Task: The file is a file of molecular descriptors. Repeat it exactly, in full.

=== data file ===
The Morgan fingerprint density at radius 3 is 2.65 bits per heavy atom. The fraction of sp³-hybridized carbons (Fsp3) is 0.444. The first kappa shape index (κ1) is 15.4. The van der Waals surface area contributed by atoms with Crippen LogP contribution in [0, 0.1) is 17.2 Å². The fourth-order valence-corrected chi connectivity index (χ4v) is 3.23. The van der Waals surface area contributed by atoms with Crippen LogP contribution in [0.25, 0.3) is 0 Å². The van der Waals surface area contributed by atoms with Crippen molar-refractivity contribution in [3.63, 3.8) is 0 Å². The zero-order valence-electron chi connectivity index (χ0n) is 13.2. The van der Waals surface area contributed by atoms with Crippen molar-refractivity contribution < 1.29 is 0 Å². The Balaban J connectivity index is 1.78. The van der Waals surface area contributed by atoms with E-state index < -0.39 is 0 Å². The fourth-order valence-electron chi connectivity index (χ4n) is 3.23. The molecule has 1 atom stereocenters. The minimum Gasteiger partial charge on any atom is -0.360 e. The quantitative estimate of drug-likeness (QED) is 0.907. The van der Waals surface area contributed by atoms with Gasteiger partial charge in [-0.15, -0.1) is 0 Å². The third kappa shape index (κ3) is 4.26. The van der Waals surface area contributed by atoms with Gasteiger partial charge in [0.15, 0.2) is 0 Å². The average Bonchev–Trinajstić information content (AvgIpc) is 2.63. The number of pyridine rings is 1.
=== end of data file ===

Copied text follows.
The Morgan fingerprint density at radius 3 is 2.65 bits per heavy atom. The fraction of sp³-hybridized carbons (Fsp3) is 0.444. The first kappa shape index (κ1) is 15.4. The van der Waals surface area contributed by atoms with Crippen LogP contribution in [0, 0.1) is 17.2 Å². The fourth-order valence-corrected chi connectivity index (χ4v) is 3.23. The van der Waals surface area contributed by atoms with Crippen LogP contribution in [0.25, 0.3) is 0 Å². The van der Waals surface area contributed by atoms with Crippen molar-refractivity contribution in [3.63, 3.8) is 0 Å². The zero-order valence-electron chi connectivity index (χ0n) is 13.2. The van der Waals surface area contributed by atoms with Crippen molar-refractivity contribution < 1.29 is 0 Å². The Balaban J connectivity index is 1.78. The van der Waals surface area contributed by atoms with E-state index < -0.39 is 0 Å². The fourth-order valence-electron chi connectivity index (χ4n) is 3.23. The molecule has 1 atom stereocenters. The minimum Gasteiger partial charge on any atom is -0.360 e. The quantitative estimate of drug-likeness (QED) is 0.907. The van der Waals surface area contributed by atoms with Gasteiger partial charge in [-0.15, -0.1) is 0 Å². The third kappa shape index (κ3) is 4.26. The van der Waals surface area contributed by atoms with Gasteiger partial charge in [0.15, 0.2) is 0 Å². The average Bonchev–Trinajstić information content (AvgIpc) is 2.63. The number of pyridine rings is 1.